Literature and the Internet


aims ~ methods ~ assessment


register: attendance

It's very important that you keep up with this course. It's not like other English Department courses, since it's cumulative: if you miss a week, you might well miss something vital, and may not be able to understand what's said and done in subsequent weeks. There will be a clear summary of each week's work in the week-by-week section of my website; please make sure that if you unavoidably miss a week, you'll catch up with what happened. If you need help in doing this, email me.

There will (of course) be a register; it requires your signature. When yoiu come into the room, even if you're late and somewhat embarrassed about it, make sure you pick up the register and put your signature on it. More (important information) about the register here.


the aim of the course is simple: that you should learn how to make beautiful and well-contructed websites, and that you should think deeply about the implications of the fantastic phenomenon that is the World Wide Web, in the context of the study or creation of literature.

The official description of the aims of the course is here.

For the last two years I have taught this course beginning with web page creation and design. This year I will begin with web theory, and start work on design later in the year.


For third year students, the assessment is simple: one website, submitted by the normal deadline (12.30 on the last Friday of term) at the end of the second semester, around the theme 'Literature and the Internet'. Equivalent to 5 thousand words or thereabouts in length.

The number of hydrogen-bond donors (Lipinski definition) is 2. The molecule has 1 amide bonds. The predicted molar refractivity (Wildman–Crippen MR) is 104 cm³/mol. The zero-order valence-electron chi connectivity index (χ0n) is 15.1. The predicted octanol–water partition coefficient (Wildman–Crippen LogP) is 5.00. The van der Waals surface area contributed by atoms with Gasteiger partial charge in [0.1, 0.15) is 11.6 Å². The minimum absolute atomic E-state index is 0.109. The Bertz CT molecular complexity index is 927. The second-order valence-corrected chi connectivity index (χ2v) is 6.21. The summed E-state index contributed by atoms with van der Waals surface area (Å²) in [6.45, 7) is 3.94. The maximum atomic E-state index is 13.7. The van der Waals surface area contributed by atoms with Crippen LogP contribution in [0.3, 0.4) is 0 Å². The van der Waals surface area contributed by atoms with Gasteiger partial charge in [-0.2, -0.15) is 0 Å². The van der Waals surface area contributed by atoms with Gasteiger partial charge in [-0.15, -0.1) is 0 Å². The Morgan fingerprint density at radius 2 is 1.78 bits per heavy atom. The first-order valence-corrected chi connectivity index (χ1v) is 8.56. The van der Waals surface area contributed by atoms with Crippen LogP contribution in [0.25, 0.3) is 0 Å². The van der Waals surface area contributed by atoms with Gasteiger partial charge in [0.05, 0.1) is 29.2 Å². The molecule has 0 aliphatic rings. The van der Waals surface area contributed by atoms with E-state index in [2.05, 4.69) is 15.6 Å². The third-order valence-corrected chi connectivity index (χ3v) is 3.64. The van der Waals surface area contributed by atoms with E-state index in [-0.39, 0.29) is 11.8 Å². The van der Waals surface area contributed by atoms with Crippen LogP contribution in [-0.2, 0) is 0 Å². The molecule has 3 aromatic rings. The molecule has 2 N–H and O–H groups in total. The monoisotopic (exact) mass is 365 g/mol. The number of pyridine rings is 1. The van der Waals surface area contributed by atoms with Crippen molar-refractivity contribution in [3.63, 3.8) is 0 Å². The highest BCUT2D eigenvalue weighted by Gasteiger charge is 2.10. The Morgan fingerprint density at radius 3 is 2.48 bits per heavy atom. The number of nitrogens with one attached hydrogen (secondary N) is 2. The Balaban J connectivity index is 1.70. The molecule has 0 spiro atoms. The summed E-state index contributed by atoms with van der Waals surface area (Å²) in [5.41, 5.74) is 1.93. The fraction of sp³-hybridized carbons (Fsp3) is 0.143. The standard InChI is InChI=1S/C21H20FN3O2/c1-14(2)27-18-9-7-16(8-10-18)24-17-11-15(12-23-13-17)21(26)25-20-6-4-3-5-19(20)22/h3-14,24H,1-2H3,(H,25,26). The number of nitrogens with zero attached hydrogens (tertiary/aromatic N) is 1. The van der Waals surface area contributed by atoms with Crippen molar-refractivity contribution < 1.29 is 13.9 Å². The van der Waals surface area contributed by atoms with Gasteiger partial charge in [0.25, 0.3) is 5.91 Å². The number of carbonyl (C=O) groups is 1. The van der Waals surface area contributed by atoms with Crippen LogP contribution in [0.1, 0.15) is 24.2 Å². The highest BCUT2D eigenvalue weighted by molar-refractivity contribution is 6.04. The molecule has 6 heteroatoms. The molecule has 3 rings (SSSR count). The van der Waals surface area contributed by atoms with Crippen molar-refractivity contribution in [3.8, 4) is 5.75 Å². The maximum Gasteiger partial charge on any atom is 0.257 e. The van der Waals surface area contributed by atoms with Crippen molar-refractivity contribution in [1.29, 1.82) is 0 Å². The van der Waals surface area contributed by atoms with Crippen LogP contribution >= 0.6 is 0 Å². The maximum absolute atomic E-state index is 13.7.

For second year students, it's more complicated. The department requires that you produce a reading dossier, which will be assessed at 25 percent of your mark for this course. The official rules for reading dossiers are here. My comments on the reading dossier are here. What I will expect to see in the reading dossier, week by week, will be posted on the week-by-week details of what's happening in the course.

The rest of your assessment, 75 percent, will be in the form of one website, submitted by the normal deadline at the end of the second semester, around the theme 'Literature and the Internet'. Equivalent to 3 thousand words or therabouts in length.

The official rules for submission of assessed work are here. In your case, since you are handing in web pages, what you should do is to email me, before the deadline, with the url of the assessed web pages. I should also have your username and password. The deadlines, weightings of assessment elements, etc, are here.

Since part of this course is about the creation and design of good web pages, 50% of the mark for the website will be on content, and the other half on design and presentation.



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